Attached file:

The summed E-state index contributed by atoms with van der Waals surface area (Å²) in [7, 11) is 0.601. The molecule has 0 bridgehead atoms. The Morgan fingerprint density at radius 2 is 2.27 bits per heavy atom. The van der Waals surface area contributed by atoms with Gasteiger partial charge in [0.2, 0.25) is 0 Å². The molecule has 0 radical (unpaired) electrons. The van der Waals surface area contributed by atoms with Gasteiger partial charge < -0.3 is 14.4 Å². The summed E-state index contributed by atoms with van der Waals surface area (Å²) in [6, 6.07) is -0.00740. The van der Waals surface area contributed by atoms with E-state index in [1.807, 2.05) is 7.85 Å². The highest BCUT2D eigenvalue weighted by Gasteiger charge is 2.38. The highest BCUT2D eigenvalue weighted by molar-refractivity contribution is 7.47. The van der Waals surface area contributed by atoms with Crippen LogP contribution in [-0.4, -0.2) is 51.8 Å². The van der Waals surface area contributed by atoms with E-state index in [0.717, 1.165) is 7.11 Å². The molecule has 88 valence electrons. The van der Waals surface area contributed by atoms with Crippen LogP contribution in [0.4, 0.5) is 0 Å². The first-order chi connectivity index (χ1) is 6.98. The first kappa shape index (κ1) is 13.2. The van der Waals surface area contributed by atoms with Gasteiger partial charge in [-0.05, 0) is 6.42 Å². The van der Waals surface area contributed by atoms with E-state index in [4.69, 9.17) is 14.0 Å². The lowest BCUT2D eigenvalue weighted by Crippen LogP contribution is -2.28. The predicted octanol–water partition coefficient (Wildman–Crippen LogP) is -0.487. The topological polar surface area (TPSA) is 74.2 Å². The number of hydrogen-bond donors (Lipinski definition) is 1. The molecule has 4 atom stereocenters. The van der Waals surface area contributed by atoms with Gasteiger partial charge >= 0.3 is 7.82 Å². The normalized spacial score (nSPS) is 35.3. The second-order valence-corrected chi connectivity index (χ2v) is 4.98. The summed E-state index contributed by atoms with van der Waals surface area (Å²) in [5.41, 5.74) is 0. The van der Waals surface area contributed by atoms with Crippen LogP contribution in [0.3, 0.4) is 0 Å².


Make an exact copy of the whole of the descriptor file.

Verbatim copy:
The summed E-state index contributed by atoms with van der Waals surface area (Å²) in [7, 11) is 0.601. The molecule has 0 bridgehead atoms. The Morgan fingerprint density at radius 2 is 2.27 bits per heavy atom. The van der Waals surface area contributed by atoms with Gasteiger partial charge in [0.2, 0.25) is 0 Å². The molecule has 0 radical (unpaired) electrons. The van der Waals surface area contributed by atoms with Gasteiger partial charge < -0.3 is 14.4 Å². The summed E-state index contributed by atoms with van der Waals surface area (Å²) in [6, 6.07) is -0.00740. The van der Waals surface area contributed by atoms with E-state index in [1.807, 2.05) is 7.85 Å². The highest BCUT2D eigenvalue weighted by Gasteiger charge is 2.38. The highest BCUT2D eigenvalue weighted by molar-refractivity contribution is 7.47. The van der Waals surface area contributed by atoms with Crippen LogP contribution in [-0.4, -0.2) is 51.8 Å². The van der Waals surface area contributed by atoms with E-state index in [0.717, 1.165) is 7.11 Å². The molecule has 88 valence electrons. The van der Waals surface area contributed by atoms with Crippen LogP contribution in [0.4, 0.5) is 0 Å². The first-order chi connectivity index (χ1) is 6.98. The first kappa shape index (κ1) is 13.2. The van der Waals surface area contributed by atoms with Gasteiger partial charge in [-0.05, 0) is 6.42 Å². The van der Waals surface area contributed by atoms with E-state index in [4.69, 9.17) is 14.0 Å². The lowest BCUT2D eigenvalue weighted by Crippen LogP contribution is -2.28. The predicted octanol–water partition coefficient (Wildman–Crippen LogP) is -0.487. The topological polar surface area (TPSA) is 74.2 Å². The number of hydrogen-bond donors (Lipinski definition) is 1. The molecule has 4 atom stereocenters. The van der Waals surface area contributed by atoms with Gasteiger partial charge >= 0.3 is 7.82 Å². The normalized spacial score (nSPS) is 35.3. The second-order valence-corrected chi connectivity index (χ2v) is 4.98. The summed E-state index contributed by atoms with van der Waals surface area (Å²) in [5.41, 5.74) is 0. The van der Waals surface area contributed by atoms with Crippen LogP contribution in [0.3, 0.4) is 0 Å².